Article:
By Deron Hamel
Alexandra Law says she hopes to one day use the power of film to help people understand what living with epilepsy is like.
Alexandra, who is currently a student in the media fundamentals program at Sheridan College, says that her goal is to become a fiction writer and she also plans to use her writing talents to create a screenplay about living with epilepsy.
“I would like to shed light on a condition that is very misunderstood,” she says. “Many people fear (epilepsy) and think it’s a one-size-fits-all thing or that it’s untreatable.”
Now 19, Alexandra was diagnosed with infantile spasms when she was seven months old. Alexandra says she has multiple seizures every day.
Living with epilepsy has given Alexandra experiences many others will never know, she says. Living with epilepsy also means Alexandra has not experienced things other people have, she adds.
But one thing Alexandra says she wants people to understand is that having epilepsy is not what defines her. She says she hopes that a film about life with epilepsy would raise awareness of how having a seizure disorder does not have to dominate a person’s life.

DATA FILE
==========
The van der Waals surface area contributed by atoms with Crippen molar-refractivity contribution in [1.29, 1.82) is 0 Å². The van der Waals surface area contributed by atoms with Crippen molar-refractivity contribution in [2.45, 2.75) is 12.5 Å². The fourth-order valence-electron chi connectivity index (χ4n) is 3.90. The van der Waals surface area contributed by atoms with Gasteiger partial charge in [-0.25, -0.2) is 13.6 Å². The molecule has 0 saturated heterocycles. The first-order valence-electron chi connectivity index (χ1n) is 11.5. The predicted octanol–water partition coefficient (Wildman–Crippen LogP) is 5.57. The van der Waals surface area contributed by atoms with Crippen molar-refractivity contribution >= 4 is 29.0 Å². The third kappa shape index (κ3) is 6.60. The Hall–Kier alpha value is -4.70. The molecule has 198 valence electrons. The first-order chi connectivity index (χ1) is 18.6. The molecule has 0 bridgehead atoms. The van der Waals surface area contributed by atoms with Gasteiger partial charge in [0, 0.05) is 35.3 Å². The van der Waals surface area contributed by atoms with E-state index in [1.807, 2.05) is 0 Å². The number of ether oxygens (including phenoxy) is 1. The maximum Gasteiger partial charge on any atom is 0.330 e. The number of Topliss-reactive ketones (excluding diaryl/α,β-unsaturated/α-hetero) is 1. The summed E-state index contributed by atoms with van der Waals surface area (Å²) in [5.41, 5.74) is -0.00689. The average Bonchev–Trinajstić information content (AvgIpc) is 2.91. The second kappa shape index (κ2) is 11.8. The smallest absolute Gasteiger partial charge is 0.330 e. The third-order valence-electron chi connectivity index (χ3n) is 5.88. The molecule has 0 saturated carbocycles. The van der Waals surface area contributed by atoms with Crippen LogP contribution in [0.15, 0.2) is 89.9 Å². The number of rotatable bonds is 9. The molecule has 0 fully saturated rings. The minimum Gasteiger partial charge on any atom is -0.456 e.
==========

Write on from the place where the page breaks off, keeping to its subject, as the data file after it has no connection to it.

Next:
“It is simply a part of who I am,” she says. “I want to share my story and the stories of others living with epilepsy through film and get the message out there that people live very full lives with epilepsy.”
Alexandra says what drives her to want to make a film about people’s experiences with epilepsy is the care she has received from doctors, who have tried to understand her epilepsy and control her seizures, as well as the family support she has always had.
“This is an important story to be told,” she says, “and I want to be a part of it.”
Alexandra is one of the recipients of this year’s Osler Epilepsy Scholarship. The $1,500 scholarship, formerly called the OBCL Epilepsy Scholarship, is being offered to six students this year.
Osler Epilepsy Scholarships are awarded each year to exceptional students who have confronted and overcome remarkable barriers in their academic and personal lives due to their epilepsy.
As part of this year’s application process, students submitted a 600- to 900-word essay focused on how they could see themselves helping an epilepsy association or another charitable organization in the future, based on their personal experiences.